Aubrey Smith Biography
A fast-medium bowler with a curious run-up, Charles Aubrey Smith played First-Class cricket for 14 years from 1882. He also led England in the only Test match he ever played in. In his day, with his endless arms stretching out to infinity, he was a sharp slip catcher as well.
But his fame multiplied many times when he switched from the sight screen to the silver screen. Smith remains the only England captain to star in a film with Elizabeth Taylor. He is also perhaps the only England cricketer to find Greta Garbo to be ‘a rippin’ gel from close quarters.
Coached by Julius Caesar at Charterhouse public school, Smith won his Blues in Cambridge University. He became a fast medium bowler with a high action and well-developed leg-cutter.
How fast he was is subject to doubt and debate, the reports classifying him anything between fast-medium to ‘slow to the point of slow motion’. But the weirdness of his approach was undoubted. He supposedly started near mid-off, and then almost as an afterthought emerged from behind the wicket to send down his offerings from round the wicket. It earned him the unique nickname ‘Round the Corner Smith.’ WG Grace confessed: “It is rather startling when he suddenly appears at the bowling crease.”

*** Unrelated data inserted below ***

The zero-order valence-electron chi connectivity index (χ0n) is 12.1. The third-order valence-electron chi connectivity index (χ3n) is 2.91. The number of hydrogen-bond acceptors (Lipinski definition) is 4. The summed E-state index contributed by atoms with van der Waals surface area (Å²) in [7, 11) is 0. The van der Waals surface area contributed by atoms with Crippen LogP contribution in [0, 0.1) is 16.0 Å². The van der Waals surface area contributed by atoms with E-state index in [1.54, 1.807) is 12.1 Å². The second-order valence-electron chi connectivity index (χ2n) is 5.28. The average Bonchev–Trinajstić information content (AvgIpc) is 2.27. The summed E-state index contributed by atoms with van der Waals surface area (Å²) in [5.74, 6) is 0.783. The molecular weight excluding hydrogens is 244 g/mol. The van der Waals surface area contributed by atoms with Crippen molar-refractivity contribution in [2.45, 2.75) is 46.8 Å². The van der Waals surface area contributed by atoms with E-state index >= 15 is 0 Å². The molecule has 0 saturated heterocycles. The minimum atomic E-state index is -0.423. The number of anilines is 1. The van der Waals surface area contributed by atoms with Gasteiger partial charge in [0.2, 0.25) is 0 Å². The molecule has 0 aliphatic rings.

Smith enjoyed a successful First-Class career, playing mainly for Sussex, capturing 346 wickets at an average of 22.34. In 1888-89, he captained a second string England side on the country’s first tour to South Africa. In the Port Elizabeth Test, the only one of his career, he led the inexperienced team to a win, with figures of five for 19 and two for 42.
He stayed back in South Africa after the tour, setting up a gold-prospecting company with Surrey and England wicketkeeper Monty Bowden. In October 1889, he fell ill and was reported to have died. However, Smith recovered from both the ailment and the shock of the obituary, and four months later led Transvaal in the Currie Cup match against Kimberley, capturing seven wickets in the game.
In 1896, having returned to London, Smith made his debut on the West End stage. He acted in a few early British movies and later made his successful move to Hollywood. He also made his Broadway debut in a revival of George Bernard Shaw‘s Pygmalion, starring in the role of Henry Higgins.However, it was as a character actor — typecast as a British officer or gentleman — that Smith soon became popular and recognisable.
He doted on the Hollywood Cricket Club. Five cartloads of English grass seed and a truckload of passion and sweat went into setting up the field and pavilion at Griffith Park. During shooting, Smith could be seen coaxing star actors to turn out for his cricket team. The team lists boasted the likes of Nigel Bruce, PG Wodehouse, Laurence Olivier, David Niven and Basil Rathborne.
In Hollywood, Smith entertained Gubby Allen’s Englishmen, returning after the Ashes tour of 1936-37. Later, he helped a hard-up Archie MacLaren by casting him in the movie Four Feathers.
Smith remains the only England cricketer to have a star named after him in the Hollywood Walk of Fame.